How SOAR Helps Protect Remote Workers from Cyber Threats
The current situation caused by the pandemic has affected the global health, economy, and also the cyber security sector. As hundreds of thousands of employees start working from home, hackers and fraudsters will undoubtedly try to exploit the vulnerabilities presented by poorly protected endpoints via home computers and devices. Malicious actors turn to all sorts of devious means to take advantage of unprotected devices, and this leaves entire organizations and businesses with a myriad of poorly protected devices that will certainly create many weak links in their cyber security chain.
The problem is obvious. Many organizations have been left with little or no control over the devices and computers their employees manage at their homes, leaving them with inadequate software protection, thus becoming exposed to devastating damage. And as companies desperately seek after stronger control and protection over these endpoints, technologies that provide the power to control, orchestrate, and securely connect en masse from their homes are much needed. And the best technology that fits this description comes in the shape of SOAR.
How to deal with the increasing number of cyber attacks
We cannot control the number of cyber attacks we receive. What we can control is how we respond to those cyber attacks. The number of cyber attacks is drastically increasing, and with cyber threats becoming more sophisticated, organizations need to be well-prepared in order to respond to those attacks accordingly.
To put things into perspective and show just how devastating cyber attacks can be, one research from Checkpoint shows some of the most notable cyber security attacks that happened throughout the last year that reveals the ugly side of the digital world:
- Over 770 million addresses and 21 million unique passwords exposed in a single hacking.
- 620 million account details were stolen from 16 hacked websites and offered for sale on the dark web.
- More than half a billion Facebook users’ records were found exposed on unprotected Amazon cloud servers.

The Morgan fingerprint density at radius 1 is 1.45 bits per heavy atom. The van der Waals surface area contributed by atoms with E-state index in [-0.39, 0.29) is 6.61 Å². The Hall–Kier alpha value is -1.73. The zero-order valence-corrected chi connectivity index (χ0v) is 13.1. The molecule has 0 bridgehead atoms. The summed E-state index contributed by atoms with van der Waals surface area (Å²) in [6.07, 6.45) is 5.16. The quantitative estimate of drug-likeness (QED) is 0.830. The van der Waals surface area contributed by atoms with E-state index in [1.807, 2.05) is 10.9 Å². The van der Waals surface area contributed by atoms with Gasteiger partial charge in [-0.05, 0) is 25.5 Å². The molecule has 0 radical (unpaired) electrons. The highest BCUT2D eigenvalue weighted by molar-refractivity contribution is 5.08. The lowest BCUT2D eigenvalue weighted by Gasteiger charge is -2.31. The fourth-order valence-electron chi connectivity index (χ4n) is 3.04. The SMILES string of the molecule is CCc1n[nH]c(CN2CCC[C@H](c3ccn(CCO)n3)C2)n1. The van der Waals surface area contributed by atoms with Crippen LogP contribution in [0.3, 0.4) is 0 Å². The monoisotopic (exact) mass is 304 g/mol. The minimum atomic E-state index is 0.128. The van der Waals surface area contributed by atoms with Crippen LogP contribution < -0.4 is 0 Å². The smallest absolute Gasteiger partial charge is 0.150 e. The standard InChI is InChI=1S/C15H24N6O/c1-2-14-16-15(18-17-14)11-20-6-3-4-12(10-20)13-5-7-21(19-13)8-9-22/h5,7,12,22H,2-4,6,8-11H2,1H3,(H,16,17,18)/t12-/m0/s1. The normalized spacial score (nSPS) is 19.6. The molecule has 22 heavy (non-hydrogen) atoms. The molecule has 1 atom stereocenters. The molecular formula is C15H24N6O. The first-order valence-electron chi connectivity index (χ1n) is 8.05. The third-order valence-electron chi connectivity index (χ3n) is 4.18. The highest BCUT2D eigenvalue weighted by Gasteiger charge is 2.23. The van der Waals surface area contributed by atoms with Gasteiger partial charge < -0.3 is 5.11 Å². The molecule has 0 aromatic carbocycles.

- Personal data from over 100 million users of an Indian search service was exposed after an unprotected database was found online.
And this is just the tip of the iceberg. The consequences of a successful cyber attack can be massive and cause devastating, irreparable damage to any organization regardless of type and size. That’s why, in light of the current conditions created by the COVID-19 outbreak forcing people to work from home, organizations need to think in a preventive manner and try to catch cyber attacks in the act, rather than remedy and recuperate after the attack already happened.
But, given the spiking numbers of cyber threats (mainly phishing attacks, malware, ransomware, cyber fraud), and their sophisticated nature, how is one organization supposed to guard its remote workers against all cyber attacks at any given moment?
What are the most common remote work cyber security threats?
Even though remote working has been on the rise naturally over the past 15 years, the COVID-19 outbreak drastically increased the number of remote workers, and this meant that a new pattern of remote work cyber threats is also on the rise. Some of the most common threats that remote workers encounter are:
- VPN-Brute force
- Phishing attacks
- Bypassing of multi-factor authentication
- Insider threats
- Browser-based attacks
Even though all of these threats are nothing new in the cyber security world, dealing with them from a remote-working environment is different, as many remote workers rely on cloud-based apps and data which creates more vulnerabilities. That’s why organizations need to think of new types of protection that will directly address the vulnerabilities presented by unreliable home or public networks.
What are the priority measures to ensure a secure remote working environment?
One of the first things to ensure a secure home-working environment is to collectively be aware of the necessary measures that need to be taken in order to make the transition smooth, effective, and secure. And of the main things to take into consideration are the following: